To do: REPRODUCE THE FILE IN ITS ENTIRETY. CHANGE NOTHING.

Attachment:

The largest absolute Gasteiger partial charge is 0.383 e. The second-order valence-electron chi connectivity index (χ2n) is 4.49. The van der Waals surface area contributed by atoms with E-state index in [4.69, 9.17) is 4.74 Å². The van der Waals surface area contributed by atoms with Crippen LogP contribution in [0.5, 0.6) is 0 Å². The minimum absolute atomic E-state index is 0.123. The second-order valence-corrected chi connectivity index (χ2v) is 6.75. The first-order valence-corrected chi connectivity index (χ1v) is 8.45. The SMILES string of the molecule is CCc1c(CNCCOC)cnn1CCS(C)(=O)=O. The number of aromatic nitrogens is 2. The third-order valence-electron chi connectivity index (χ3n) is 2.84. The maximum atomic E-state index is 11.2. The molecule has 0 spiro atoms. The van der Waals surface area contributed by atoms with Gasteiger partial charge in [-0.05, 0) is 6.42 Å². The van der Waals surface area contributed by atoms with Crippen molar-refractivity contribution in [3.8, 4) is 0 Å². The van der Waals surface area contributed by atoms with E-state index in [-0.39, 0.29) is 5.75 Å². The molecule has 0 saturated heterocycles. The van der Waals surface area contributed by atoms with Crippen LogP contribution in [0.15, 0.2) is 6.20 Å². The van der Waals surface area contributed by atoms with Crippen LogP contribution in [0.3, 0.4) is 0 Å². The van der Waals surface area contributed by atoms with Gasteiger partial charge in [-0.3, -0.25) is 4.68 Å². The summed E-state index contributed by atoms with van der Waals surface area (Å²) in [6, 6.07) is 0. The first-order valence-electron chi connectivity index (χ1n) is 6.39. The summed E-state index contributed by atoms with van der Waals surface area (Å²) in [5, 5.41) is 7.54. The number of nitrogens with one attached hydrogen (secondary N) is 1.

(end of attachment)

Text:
The largest absolute Gasteiger partial charge is 0.383 e. The second-order valence-electron chi connectivity index (χ2n) is 4.49. The van der Waals surface area contributed by atoms with E-state index in [4.69, 9.17) is 4.74 Å². The van der Waals surface area contributed by atoms with Crippen LogP contribution in [0.5, 0.6) is 0 Å². The minimum absolute atomic E-state index is 0.123. The second-order valence-corrected chi connectivity index (χ2v) is 6.75. The first-order valence-corrected chi connectivity index (χ1v) is 8.45. The SMILES string of the molecule is CCc1c(CNCCOC)cnn1CCS(C)(=O)=O. The number of aromatic nitrogens is 2. The third-order valence-electron chi connectivity index (χ3n) is 2.84. The maximum atomic E-state index is 11.2. The molecule has 0 spiro atoms. The van der Waals surface area contributed by atoms with Gasteiger partial charge in [-0.05, 0) is 6.42 Å². The van der Waals surface area contributed by atoms with Crippen molar-refractivity contribution in [3.8, 4) is 0 Å². The van der Waals surface area contributed by atoms with E-state index in [-0.39, 0.29) is 5.75 Å². The molecule has 0 saturated heterocycles. The van der Waals surface area contributed by atoms with Crippen LogP contribution in [0.15, 0.2) is 6.20 Å². The van der Waals surface area contributed by atoms with Crippen LogP contribution in [0.3, 0.4) is 0 Å². The van der Waals surface area contributed by atoms with Gasteiger partial charge in [-0.3, -0.25) is 4.68 Å². The summed E-state index contributed by atoms with van der Waals surface area (Å²) in [6, 6.07) is 0. The first-order valence-electron chi connectivity index (χ1n) is 6.39. The summed E-state index contributed by atoms with van der Waals surface area (Å²) in [5, 5.41) is 7.54. The number of nitrogens with one attached hydrogen (secondary N) is 1.